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Just a question



 
 
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  #11  
Old September 11th 18, 08:24 PM posted to rec.photo.digital
Neil[_9_]
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Posts: 357
Default Just a question

On 9/11/2018 2:53 PM, Tony Cooper wrote:
On Tue, 11 Sep 2018 14:06:38 -0400, Neil
wrote:

On 9/11/2018 11:52 AM, Tony Cooper wrote:
On Tue, 11 Sep 2018 10:48:07 -0400, nospam
wrote:

In article , Neil
wrote:


What's more important to you? The final result, or the accomplishment
of having to hone your skills to get to that final result?

I suspect that depends on the one using the product. Those whose main
requirement is productivity will appreciate the automation. Those who
are primarily artists may find the automation to be an obstruction
because it may take longer to execute their work as they intend.

there is no obstruction. those who want to use the new features can do
so and those who prefer to use older methods can continue doing what
they've been doing. the choice is theirs. some might use a mix of both.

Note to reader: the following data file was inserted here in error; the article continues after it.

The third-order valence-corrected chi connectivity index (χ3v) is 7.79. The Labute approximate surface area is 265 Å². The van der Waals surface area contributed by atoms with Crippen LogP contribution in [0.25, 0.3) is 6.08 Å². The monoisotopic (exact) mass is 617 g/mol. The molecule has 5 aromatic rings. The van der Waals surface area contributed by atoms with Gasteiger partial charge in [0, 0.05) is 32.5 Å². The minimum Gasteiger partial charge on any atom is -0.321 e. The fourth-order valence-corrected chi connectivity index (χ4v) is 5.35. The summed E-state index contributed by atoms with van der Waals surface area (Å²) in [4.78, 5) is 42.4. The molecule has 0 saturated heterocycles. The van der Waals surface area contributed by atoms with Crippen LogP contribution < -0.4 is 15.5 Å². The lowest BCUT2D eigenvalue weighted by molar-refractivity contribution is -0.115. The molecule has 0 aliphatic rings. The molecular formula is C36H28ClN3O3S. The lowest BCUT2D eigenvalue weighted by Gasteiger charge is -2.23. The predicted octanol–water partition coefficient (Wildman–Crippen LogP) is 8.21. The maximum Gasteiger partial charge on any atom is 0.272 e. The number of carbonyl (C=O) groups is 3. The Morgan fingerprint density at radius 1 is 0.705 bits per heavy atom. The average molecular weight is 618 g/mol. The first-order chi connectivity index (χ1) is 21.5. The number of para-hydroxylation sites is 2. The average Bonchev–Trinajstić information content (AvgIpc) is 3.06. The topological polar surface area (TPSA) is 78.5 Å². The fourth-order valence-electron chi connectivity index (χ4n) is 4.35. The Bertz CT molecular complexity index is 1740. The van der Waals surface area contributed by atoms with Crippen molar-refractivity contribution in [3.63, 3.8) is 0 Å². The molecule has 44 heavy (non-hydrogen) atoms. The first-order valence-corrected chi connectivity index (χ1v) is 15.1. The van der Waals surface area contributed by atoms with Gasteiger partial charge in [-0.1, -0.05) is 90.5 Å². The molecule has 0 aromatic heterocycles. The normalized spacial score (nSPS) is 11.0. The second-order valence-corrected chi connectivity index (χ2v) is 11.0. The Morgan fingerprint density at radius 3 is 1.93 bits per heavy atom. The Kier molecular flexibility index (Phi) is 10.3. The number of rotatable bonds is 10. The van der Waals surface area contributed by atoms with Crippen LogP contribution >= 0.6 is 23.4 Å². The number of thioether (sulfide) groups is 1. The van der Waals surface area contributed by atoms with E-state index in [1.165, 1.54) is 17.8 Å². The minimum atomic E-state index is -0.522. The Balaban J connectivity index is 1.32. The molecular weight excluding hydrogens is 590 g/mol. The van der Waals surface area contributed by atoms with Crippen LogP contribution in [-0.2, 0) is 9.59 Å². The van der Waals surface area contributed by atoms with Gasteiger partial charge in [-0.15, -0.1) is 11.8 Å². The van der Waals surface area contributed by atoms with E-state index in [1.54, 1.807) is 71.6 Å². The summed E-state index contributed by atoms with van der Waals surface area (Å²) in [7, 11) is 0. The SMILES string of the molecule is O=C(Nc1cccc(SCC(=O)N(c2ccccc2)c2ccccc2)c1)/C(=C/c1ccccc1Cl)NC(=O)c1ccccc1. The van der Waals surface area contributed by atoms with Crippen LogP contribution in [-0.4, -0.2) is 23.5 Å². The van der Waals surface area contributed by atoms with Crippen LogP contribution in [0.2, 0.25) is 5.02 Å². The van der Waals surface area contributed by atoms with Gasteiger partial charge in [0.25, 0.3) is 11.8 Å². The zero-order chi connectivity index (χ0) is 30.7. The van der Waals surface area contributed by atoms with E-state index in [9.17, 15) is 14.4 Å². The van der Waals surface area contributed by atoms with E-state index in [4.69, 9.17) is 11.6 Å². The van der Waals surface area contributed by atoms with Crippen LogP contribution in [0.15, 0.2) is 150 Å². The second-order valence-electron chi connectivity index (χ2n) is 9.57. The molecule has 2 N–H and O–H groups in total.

Well, it didn't take long for nospam to find something to argue about
and to take the opportunity to state the bloody obvious.

It seems that it is impossible in this group to find something to
discuss that nospam can't find a reason to join in contentiously
without making any contribution of interest.

It appeared to me that your question was based on using the new tools,
not avoiding their use and working as though one didn't "upgrade" to a
newer version of the app.


No, not really. It was just a question about if people feel the
"quick and easy" use of the Photoshop tools takes away the
satisfaction of putting in the time and practice to become proficient
with the tools. Does it remove the challenge of acquiring a skill
set?

Of course I know that the user can choose whether or not to go the
"quick and easy" route. That needn't be stated. But, some may feel
it detracts from the pride one feels in mastering tools in order to
get the desired result.

I understood that aspect of using new tools. However, there is another
aspect, which is that automated tools presume a particular result. My
reply differentiated between those who want that result and therefore
may appreciate the increased productivity and those who use tools to
achieve a variant result using the same parameters but outside the
automated tool's presumed result. The ability to do the latter is a
direct benefit of the skills that your question posed!

--
best regards,

Neil
  #12  
Old September 11th 18, 08:33 PM posted to rec.photo.digital
dale
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Posts: 83
Default Just a question

On 9/11/2018 2:53 PM, Tony Cooper wrote:
On Tue, 11 Sep 2018 14:06:38 -0400, Neil
wrote:

On 9/11/2018 11:52 AM, Tony Cooper wrote:
On Tue, 11 Sep 2018 10:48:07 -0400, nospam
wrote:

In article , Neil
wrote:


What's more important to you? The final result, or the accomplishment